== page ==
THE UK Government has announced new funding for Scotland’s tidal stream industry after months of pressure from the SNP.

Speaking in the Commons during PMQs, Boris Johnson said £20 million of ringfenced investment would be made available in the upcoming Contract for Difference funding round.

However, the SNP’s Westminster leader Ian Blackford has pointed out that the cash falls far short of the £71m called for by the industry. The MP said the announcement “does not go anywhere near far enough to ensure tidal stream energy can reach its full potential”.

READ MORE: PMQs: Ian Blackford asks Boris Johnson if he will quit

Johnson made the surprise announcement in response to SNP MP Alan Brown, who asked the Prime Minister if he would risk losing out on high-skilled jobs by failing to provide the money requested by sector. Responding, the Conservative leader said the £20m coming was “not to be sniffed at”.

Blackford called on the Treasury to increase the financial support, saying: "Tidal has the potential to be a major Scottish success story and a key part of Scotland's renewable energy revolution - but it can only properly flourish if the UK government delivers the scale of funding required. The UK Government must stop hindering this vital green industry.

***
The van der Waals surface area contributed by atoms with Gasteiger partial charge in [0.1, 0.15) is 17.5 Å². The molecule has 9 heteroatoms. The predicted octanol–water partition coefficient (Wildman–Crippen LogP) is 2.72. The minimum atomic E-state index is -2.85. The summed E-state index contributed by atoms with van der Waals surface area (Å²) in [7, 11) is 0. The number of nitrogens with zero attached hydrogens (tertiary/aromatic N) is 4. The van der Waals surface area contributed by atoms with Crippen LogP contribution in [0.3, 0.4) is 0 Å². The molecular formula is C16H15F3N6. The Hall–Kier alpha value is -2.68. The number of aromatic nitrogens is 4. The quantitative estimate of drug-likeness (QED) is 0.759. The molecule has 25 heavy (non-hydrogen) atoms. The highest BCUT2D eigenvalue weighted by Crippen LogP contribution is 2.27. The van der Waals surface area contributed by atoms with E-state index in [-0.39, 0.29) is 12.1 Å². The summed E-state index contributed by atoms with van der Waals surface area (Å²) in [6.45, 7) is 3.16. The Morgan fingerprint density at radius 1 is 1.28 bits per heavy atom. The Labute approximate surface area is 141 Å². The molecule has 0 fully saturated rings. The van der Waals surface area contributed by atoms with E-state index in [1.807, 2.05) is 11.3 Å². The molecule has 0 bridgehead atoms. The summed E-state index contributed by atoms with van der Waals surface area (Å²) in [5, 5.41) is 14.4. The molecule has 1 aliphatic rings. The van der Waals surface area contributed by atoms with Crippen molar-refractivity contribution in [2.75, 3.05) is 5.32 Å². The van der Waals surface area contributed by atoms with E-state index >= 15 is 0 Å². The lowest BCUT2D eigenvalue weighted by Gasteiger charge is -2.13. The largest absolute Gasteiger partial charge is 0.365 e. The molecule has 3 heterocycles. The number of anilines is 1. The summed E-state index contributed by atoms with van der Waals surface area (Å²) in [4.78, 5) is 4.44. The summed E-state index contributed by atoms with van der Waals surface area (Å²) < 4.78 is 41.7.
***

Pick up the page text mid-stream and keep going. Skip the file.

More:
The National:

"The Chancellor must increase the budget to at least £71million so world-leading Scottish companies aren't restricted in their ambitions. This change of heart must also mark the beginning of a series of U-turns for the UK government - and next up must be an urgent U-turn on the decision to cancel investment in Scotland's carbon capture project."

His comment on carbon capture refers to the UK Government’s failure to back Project Acorn in Aberdeenshire, a scheme which was hoped to capture around 200,000 tonnes of carbon dioxide every year to be stored in a depleted North Sea gas field.

Instead, two projects in England were selected in the first funding round – with the second phase not due until the next decade at the earliest.

Project Acorn has now been named as a “reserve” site by the UK Government.